Does ‘symbolic’ mean the same as ‘symbolical’, and should one be preferred?

Wikipedia’s article on vespers contains this passage (my emphasis):

The name, however, by which it was most widely known during that period was Lucernalis or Lucernaria hora (l. c., 126). This name is characteristic. It was so called because at this hour a number of candles were lighted, not only to give light, but also for symbolical purposes.

I think I would have said for symbolic purposes. This got me thinking: do ‘symbolic’ and ‘symbolical’ mean the same thing? I couldn’t tell you any difference between them.

If that’s the case, it seems redundant to make use of both. There will be times when one or the other is more appropriate for contextual reasons (eg if you need something to rhyme!), but in general, should we prefer one over the other? I lean towards preferring ‘symbolic’, because it’s shorter and cleaner.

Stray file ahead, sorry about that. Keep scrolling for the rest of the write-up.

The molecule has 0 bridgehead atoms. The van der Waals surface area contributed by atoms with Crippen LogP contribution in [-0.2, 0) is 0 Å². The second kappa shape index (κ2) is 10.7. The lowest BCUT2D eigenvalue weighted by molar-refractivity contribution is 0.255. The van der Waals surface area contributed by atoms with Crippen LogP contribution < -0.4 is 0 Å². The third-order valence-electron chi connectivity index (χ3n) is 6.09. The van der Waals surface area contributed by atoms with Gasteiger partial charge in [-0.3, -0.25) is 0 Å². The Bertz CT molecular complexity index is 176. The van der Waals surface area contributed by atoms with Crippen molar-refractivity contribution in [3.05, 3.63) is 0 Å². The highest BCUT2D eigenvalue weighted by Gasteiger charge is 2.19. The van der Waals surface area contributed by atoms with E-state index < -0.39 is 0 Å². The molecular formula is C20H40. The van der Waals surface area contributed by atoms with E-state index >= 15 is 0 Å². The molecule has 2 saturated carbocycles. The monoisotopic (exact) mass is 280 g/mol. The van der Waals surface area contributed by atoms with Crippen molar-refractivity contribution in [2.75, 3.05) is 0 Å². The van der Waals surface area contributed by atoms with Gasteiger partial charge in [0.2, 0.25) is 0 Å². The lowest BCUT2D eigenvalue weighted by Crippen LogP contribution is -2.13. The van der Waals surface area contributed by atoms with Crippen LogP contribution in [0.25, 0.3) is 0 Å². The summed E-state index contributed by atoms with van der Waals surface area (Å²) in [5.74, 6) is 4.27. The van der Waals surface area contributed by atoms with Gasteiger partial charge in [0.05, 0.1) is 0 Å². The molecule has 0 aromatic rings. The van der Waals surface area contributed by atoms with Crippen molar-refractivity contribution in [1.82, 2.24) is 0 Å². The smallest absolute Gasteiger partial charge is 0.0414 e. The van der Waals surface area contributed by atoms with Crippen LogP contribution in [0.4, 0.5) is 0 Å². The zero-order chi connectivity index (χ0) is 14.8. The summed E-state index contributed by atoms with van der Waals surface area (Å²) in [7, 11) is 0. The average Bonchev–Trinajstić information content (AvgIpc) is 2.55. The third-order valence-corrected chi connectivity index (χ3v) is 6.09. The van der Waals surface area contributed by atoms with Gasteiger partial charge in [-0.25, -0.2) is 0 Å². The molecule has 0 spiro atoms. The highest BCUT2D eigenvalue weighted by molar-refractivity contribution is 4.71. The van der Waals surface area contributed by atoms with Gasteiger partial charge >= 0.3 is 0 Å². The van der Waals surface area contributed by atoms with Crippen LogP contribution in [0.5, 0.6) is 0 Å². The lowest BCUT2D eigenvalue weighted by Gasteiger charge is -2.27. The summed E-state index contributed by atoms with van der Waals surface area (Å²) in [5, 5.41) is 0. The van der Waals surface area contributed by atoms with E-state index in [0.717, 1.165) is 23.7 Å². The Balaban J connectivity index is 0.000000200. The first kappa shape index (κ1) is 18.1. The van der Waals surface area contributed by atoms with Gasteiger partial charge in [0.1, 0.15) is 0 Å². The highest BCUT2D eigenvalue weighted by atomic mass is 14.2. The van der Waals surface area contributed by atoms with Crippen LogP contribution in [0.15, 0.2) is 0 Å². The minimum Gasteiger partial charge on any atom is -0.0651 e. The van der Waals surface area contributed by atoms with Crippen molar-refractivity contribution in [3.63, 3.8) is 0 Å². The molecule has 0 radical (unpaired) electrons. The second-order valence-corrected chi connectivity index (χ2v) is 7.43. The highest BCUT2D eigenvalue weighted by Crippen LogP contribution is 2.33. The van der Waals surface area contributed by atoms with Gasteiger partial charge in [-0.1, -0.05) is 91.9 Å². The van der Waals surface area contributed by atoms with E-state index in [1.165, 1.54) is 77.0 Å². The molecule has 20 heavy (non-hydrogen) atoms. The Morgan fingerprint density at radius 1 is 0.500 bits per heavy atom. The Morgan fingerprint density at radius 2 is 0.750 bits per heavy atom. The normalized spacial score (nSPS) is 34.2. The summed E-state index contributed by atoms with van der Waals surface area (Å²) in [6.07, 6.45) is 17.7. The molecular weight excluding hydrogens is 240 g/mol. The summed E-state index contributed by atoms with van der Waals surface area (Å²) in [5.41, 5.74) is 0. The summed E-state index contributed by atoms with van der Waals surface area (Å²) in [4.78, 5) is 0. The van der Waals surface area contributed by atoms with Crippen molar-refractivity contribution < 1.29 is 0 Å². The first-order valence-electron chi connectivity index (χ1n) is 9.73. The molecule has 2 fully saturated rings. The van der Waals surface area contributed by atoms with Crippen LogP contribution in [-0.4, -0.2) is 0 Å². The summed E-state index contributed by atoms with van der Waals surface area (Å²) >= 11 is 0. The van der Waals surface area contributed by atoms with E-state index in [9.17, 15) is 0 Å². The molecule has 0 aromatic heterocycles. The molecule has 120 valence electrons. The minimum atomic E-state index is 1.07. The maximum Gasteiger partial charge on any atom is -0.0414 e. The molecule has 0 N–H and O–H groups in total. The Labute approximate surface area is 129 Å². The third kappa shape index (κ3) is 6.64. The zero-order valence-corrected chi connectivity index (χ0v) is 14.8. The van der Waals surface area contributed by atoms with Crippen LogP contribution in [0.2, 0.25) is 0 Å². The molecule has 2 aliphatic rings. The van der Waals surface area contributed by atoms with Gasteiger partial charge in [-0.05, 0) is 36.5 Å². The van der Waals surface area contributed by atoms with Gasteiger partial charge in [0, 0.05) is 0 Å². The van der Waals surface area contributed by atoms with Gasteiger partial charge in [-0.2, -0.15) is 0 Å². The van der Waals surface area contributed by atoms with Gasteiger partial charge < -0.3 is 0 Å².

More generally, is ‘symbolical’ some sort of hypercorrection? Or, if not hypercorrection, is it in the same genus as ‘burglarize’, where words grow unnecessary decorative plumage at the end which emphasises which part of speech they are?

Answer

According to the OED, symbolical predates symbolic by a few years at least. Both date from the 17th century, but symbolical came first. Surprised me, as I agree with you that symbolical sounds a bit silly.

Attribution
Source : Link , Question Author : Tom Anderson , Answer Author : Kelly Hess

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